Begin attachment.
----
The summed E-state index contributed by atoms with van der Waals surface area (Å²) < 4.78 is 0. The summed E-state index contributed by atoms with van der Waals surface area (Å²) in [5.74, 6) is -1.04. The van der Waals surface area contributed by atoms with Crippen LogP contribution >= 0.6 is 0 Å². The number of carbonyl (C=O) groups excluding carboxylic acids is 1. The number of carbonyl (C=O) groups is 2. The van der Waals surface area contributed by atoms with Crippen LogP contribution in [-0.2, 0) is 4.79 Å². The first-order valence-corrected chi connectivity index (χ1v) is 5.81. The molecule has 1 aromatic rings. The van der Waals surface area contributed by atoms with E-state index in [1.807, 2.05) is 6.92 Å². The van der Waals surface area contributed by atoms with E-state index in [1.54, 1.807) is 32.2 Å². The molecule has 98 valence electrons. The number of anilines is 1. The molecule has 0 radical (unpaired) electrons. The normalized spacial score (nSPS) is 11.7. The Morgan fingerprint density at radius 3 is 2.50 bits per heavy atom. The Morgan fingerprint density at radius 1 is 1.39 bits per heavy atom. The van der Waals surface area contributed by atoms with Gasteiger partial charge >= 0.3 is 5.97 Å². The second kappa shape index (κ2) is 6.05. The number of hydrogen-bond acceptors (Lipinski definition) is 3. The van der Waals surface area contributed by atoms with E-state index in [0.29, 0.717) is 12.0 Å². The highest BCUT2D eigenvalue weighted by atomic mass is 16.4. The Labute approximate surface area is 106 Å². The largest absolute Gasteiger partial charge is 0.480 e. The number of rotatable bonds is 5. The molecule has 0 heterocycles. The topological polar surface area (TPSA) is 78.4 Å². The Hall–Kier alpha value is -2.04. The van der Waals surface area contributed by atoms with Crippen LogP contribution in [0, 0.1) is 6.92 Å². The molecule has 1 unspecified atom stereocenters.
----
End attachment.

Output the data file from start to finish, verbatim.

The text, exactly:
The summed E-state index contributed by atoms with van der Waals surface area (Å²) < 4.78 is 0. The summed E-state index contributed by atoms with van der Waals surface area (Å²) in [5.74, 6) is -1.04. The van der Waals surface area contributed by atoms with Crippen LogP contribution >= 0.6 is 0 Å². The number of carbonyl (C=O) groups excluding carboxylic acids is 1. The number of carbonyl (C=O) groups is 2. The van der Waals surface area contributed by atoms with Crippen LogP contribution in [-0.2, 0) is 4.79 Å². The first-order valence-corrected chi connectivity index (χ1v) is 5.81. The molecule has 1 aromatic rings. The van der Waals surface area contributed by atoms with E-state index in [1.807, 2.05) is 6.92 Å². The van der Waals surface area contributed by atoms with E-state index in [1.54, 1.807) is 32.2 Å². The molecule has 98 valence electrons. The number of anilines is 1. The molecule has 0 radical (unpaired) electrons. The normalized spacial score (nSPS) is 11.7. The Morgan fingerprint density at radius 3 is 2.50 bits per heavy atom. The Morgan fingerprint density at radius 1 is 1.39 bits per heavy atom. The van der Waals surface area contributed by atoms with Gasteiger partial charge >= 0.3 is 5.97 Å². The second kappa shape index (κ2) is 6.05. The number of hydrogen-bond acceptors (Lipinski definition) is 3. The van der Waals surface area contributed by atoms with E-state index in [0.29, 0.717) is 12.0 Å². The highest BCUT2D eigenvalue weighted by atomic mass is 16.4. The Labute approximate surface area is 106 Å². The largest absolute Gasteiger partial charge is 0.480 e. The number of rotatable bonds is 5. The molecule has 0 heterocycles. The topological polar surface area (TPSA) is 78.4 Å². The Hall–Kier alpha value is -2.04. The van der Waals surface area contributed by atoms with Crippen LogP contribution in [0, 0.1) is 6.92 Å². The molecule has 1 unspecified atom stereocenters.